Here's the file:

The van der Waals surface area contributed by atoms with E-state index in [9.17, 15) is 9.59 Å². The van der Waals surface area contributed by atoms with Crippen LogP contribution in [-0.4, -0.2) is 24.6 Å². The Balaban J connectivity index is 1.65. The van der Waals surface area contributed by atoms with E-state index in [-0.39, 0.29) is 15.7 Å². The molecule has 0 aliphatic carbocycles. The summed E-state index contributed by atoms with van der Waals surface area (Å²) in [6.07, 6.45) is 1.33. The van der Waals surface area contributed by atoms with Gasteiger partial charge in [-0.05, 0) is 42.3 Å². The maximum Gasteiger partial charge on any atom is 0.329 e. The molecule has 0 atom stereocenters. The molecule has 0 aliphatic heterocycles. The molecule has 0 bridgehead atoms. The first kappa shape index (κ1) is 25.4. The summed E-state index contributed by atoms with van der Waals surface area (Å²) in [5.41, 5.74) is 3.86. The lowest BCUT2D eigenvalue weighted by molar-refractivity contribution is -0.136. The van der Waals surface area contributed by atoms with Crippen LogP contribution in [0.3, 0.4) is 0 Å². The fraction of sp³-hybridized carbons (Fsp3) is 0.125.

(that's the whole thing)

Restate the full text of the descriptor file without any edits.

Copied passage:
The van der Waals surface area contributed by atoms with E-state index in [9.17, 15) is 9.59 Å². The van der Waals surface area contributed by atoms with Crippen LogP contribution in [-0.4, -0.2) is 24.6 Å². The Balaban J connectivity index is 1.65. The van der Waals surface area contributed by atoms with E-state index in [-0.39, 0.29) is 15.7 Å². The molecule has 0 aliphatic carbocycles. The summed E-state index contributed by atoms with van der Waals surface area (Å²) in [6.07, 6.45) is 1.33. The van der Waals surface area contributed by atoms with Gasteiger partial charge in [-0.05, 0) is 42.3 Å². The maximum Gasteiger partial charge on any atom is 0.329 e. The molecule has 0 atom stereocenters. The molecule has 0 aliphatic heterocycles. The molecule has 0 bridgehead atoms. The first kappa shape index (κ1) is 25.4. The summed E-state index contributed by atoms with van der Waals surface area (Å²) in [5.41, 5.74) is 3.86. The lowest BCUT2D eigenvalue weighted by molar-refractivity contribution is -0.136. The van der Waals surface area contributed by atoms with Crippen LogP contribution in [0.3, 0.4) is 0 Å². The fraction of sp³-hybridized carbons (Fsp3) is 0.125.